VR is something I have wanted since a point in time that falls outside of the current century, yet it has taken me a while to get hold of it. People talk about the high entry price as a barrier for VR. In my case I needed a new house and a garage conversion to make space for what is akin to walking around blindfolded and flailing my arms without hurting my family. The price of entry has been exceptionally high for me but about a month ago I finally got there.
The delay gave me many months to absorb reviews, comparisons, and (most critically) user feedback on Vive, Rift, and PSVR. The Vive community were particularly persuasive in their assertion that roomscale VR (ie the ability to walk around within the confines of your playspace to explore the virtual worlds in the most intuitive way) takes VR to the next level, but with promises of the Rift matching that capability as well as various other qualities in it’s favour, I chose the Rift. Let me be clear here, this article is not a comparison piece between the available headsets. The vast bulk of my firsthand experience is with my Rift, so the Rift is the basis of this piece.
For those that care, the Rift is well packaged. I don’t care at all and that packaging is in the bin now, so that is as far as I will talk about packaging. Setup was also a cinch, with step-by-step instructions guiding through the hardware setup and headset adjustments. It took all of about 10 minutes before I was experiencing the Oculus Dreamdeck demos that conclude the setup. Dreamdeck announces itself as “a standing experience”, with no interaction at all. It gives a nice introduction to the audiovisual capabilities of the device, as well as the incredible capacity it has to transfer you into another world.
So strong is the urge to explore that I actually tried to lean in past an alien chum just to see if I could
However, it also very quickly affirmed the notion that interacting with and walking around these VR worlds is a hugely critical piece of the puzzle that the Rift was missing. So strong is the urge to explore that I actually tried to lean in past an alien chum just to see if I could, only stopping when I felt the soft embrace of a desk on my face.
My biggest concern on all 3 high-end headsets was the display, and that was one of the biggest factors that drove me towards the Rift. I’ll break this one down a bit to address the commonly perceived issues from my own experience. It is important to note that your mileage may vary as feedback on these headsets suggests people perceive things very differently, and not in a philosophical “beauty is in the eye of the beholder” sense, but a very literal “beauty depends on the eyes of the beholder”.
- Resolution – It isn’t brilliant. Certainly not sufficient to display the detailing of a human face on a person 10 yards away. The best VR experiences have more stylised art, and the resolution honestly has not deterred my enjoyment of any games. It does however hinder live action footage, which isn’t particularly enjoyable for me.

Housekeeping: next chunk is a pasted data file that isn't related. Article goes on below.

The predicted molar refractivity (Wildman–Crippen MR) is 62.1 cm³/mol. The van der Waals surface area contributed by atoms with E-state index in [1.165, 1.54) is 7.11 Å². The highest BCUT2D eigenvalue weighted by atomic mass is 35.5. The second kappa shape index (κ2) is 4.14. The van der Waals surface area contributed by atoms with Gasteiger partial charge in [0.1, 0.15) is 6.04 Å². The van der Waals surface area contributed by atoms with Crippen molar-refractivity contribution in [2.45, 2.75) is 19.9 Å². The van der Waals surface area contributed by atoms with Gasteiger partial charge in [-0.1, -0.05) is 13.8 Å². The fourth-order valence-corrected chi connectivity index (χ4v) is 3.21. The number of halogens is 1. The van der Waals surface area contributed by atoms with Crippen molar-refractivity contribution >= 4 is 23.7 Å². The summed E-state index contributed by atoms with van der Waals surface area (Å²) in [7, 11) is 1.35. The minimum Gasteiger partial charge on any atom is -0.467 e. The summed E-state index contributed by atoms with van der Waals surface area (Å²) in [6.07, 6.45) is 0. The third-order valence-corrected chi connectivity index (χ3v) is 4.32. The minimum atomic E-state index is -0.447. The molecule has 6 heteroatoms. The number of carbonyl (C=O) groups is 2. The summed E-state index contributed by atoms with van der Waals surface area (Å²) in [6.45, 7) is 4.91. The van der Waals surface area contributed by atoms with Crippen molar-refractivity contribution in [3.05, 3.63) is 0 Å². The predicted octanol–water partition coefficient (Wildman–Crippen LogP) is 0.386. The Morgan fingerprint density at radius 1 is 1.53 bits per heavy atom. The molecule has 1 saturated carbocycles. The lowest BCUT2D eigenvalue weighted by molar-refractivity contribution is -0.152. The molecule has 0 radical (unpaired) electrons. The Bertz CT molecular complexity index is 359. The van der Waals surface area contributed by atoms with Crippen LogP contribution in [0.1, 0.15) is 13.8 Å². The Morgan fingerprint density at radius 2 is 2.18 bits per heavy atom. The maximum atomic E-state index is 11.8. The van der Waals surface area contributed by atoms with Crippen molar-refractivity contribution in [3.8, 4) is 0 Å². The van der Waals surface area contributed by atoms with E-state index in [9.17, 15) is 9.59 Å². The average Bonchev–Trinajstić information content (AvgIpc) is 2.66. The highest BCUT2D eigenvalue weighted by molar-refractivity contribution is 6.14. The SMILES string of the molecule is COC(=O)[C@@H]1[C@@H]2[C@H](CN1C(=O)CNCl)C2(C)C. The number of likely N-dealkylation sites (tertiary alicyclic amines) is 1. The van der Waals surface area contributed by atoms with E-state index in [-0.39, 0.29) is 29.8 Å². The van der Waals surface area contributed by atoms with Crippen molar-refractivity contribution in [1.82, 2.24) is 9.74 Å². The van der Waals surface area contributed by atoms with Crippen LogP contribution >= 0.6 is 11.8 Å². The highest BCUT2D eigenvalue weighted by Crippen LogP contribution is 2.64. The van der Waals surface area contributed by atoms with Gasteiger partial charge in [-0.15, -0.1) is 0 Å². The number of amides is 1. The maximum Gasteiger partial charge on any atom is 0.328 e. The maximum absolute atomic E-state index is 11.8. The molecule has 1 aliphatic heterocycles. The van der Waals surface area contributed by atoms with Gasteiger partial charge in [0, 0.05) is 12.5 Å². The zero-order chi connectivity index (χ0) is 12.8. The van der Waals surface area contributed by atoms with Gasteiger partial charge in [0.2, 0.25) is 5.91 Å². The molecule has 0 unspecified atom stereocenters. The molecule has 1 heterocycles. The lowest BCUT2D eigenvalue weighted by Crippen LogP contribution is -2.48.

- Screen Door Effect – Minor, but it is there. The screen door effect is caused by the gap in light between each pixel of the display, revealing the individual glowing pixels. The gaps are tiny, but the screen is so close to your eyes that you can make it out. The effect seems to be a lot more pronounced on certain colours, but even at it’s worst it isn’t really distracting unless you go looking for it.
- Motion – I’m lumping refresh rate, persistence, and pixel response into this one. The Rift nails it here, it keeps up with my eyes just fine even if I spin fast enough to hurt myself.
- Field of View – Good enough. One day we will have headsets with a perfect field of view and at that point the Rift may feel antiquated, but right now it simply isn’t an issue.
- Sweet Spot – The Rift definitely has a sweetspot where everything achieves the highest point of clarity, but where it excels is that everything outside of the sweet spot still looks pretty good. Good enough that you can look around a scene with your eyes rather than your neck.
- God Rays – Absolutely the biggest weakness on the Rift display. In scenes of high contrast, bright spots glare across the lenses in a way that truly hurts the image. It is most noticeable on loading screens where you may see the white Oculus logo floating against a black background (hint to Oculus: change that), but it does also manifest in some darker games and experiences. Some people don’t see them, some people can work around them. I find I can reduce them a bit by pressing the Rift a little closer to my face so I will look into thinner padding, but when it comes down to it the problem isn’t hampering my enjoyment enough to break the deal.
I wasn’t planning to include Audio as a heading, but it forced itself into my thinking so it is worthy. I have heard glowing reviews of the headphones included with the Rift, claiming the quality is on a par with higher end cans. I don’t actually agree that the headphones are anything special, yet the audio on the Rift is truly impressive. The quality is in the spacial audio processing, rather than the raw capabilities of the headphones.